Today, over 145 businesses reside in the Fairfax District. Fairfax has approximately a 10 percent vacancy, employs over 10,000 area residents and accounts for 20 percent of the total property tax revenue for Wyandotte County.
Some of the items manufactured in Fairfax are: cars, insulation, crackers, batteries, mattresses, ink for printing, printed brochures, brushes, refined gasoline and oil products, electricity and potable water, boxes, chemicals and lighting. Some of the services provided are: petroleum tank farming, ice / grain storage, water treatment, transportation and grocery distribution.
Greater Kansas City Profile
Home to 2.5 million people, Kansas City is a bi-state region encompassing the Kansas City, MO-KS metropolitan area. It also spans the Lawrence, KS, St. Joseph, MO, and Topeka, KS metropolitan areas, and adjacent non-metro counties that include the cities of Warrensburg and Chillicothe, MO, and Atchison, KS.
In Greater Kansas City, you’ll find:
- One of the fastest growing job markets in the Midwest.
- Lower business and lifestyle costs than most major metropolitan areas.
- A well-educated, extremely productive workforce.
- The most geographically-central major metro in the country.
AMC Entertainment, Hallmark, H&R Block and Sprint are just a few of the nation’s largest companies who’ve chosen to call Kansas City home. Other mainstays of the local business community include: American Century / Black & Veatch / Burns & McDonnell / Cerner Corporation / Collective Brands / Commerce Bancshares / DeBruce Grain / DST Systems / Garmin / Great Plains Energy / Hill’s Pet Nutrition / JE Dunn / Newport Television / Seaboard Corporation / UMB Financial / Westar Energy / YRC Worldwide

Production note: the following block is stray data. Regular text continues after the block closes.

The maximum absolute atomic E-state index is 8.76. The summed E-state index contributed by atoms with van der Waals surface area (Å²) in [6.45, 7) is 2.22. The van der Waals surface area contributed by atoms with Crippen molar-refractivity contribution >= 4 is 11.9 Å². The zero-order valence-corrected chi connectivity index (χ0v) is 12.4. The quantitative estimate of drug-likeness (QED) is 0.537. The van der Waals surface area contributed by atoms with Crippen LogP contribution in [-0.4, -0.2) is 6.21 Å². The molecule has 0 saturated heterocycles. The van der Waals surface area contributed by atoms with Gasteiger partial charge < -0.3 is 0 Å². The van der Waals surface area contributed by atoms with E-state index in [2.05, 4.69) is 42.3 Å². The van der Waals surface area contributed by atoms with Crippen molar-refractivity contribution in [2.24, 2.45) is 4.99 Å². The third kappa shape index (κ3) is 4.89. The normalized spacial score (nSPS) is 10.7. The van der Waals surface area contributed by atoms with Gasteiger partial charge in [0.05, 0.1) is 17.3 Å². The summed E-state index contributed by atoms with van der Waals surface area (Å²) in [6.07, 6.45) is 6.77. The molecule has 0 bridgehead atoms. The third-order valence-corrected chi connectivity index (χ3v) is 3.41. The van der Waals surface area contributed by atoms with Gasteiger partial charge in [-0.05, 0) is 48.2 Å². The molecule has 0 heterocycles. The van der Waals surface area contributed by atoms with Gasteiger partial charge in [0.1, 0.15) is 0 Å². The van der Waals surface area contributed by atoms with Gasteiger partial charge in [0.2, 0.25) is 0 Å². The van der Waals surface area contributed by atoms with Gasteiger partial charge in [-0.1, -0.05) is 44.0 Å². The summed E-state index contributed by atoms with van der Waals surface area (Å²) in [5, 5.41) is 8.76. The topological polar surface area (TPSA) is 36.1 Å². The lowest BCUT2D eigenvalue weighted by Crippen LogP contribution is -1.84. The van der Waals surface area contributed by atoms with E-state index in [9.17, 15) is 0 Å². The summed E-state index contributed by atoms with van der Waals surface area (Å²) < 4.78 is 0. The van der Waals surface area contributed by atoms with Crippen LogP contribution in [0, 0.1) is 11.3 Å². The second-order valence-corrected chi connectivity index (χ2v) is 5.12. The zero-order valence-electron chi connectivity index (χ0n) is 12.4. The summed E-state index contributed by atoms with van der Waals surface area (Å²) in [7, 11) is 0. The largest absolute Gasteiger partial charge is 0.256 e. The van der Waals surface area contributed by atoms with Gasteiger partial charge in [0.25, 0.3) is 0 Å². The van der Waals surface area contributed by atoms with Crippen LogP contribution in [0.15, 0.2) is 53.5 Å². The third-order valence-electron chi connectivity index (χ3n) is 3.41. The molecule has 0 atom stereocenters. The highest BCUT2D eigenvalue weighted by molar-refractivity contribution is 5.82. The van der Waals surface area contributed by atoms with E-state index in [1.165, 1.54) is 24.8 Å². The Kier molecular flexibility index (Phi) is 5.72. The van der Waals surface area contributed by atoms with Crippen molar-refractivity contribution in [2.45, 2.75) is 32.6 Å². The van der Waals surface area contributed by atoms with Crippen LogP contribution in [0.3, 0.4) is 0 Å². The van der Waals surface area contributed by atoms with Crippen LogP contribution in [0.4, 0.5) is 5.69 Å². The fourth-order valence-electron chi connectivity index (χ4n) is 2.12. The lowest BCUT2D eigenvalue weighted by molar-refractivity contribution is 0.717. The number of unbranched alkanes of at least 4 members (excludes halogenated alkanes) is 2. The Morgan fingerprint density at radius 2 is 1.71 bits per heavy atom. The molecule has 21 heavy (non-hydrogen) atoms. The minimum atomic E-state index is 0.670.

Employment in the Kansas City area increased by nearly 10% during the past decade. Therefore it should come as no surprise that Kansas City consistently ranks among the fastest growing major Midwest labor markets.
The Kansas City area is a top U.S. city for supporting small businesses, according to Entrepreneur magazine. Recently, Kansas City was named the No. 1 place in the Midwest and the No. 11 city in the nation to start and grow a business. Other ratings ranging from logistics-friendliness to European investment also recognize Kansas City’s strengths.
Production workers in Kansas City contribute 40% more value added per hour than the national average, as measured by the U.S. Bureau of the Census. And according to a National Center for Health Statistics report, KC workers took fewer sick days than workers in 33 major metros, placing third for overall health of residents.
Kansas City’s cost of living measures below the U.S. average, as reported by ACCRA. This performance makes Kansas City among the most affordable of large US cities. These savings are reflected in workforce costs as well. The average clerical wage in Kansas City is equivalent to the U.S. average and F.I.R.E. salaries are well below the nation’s norm.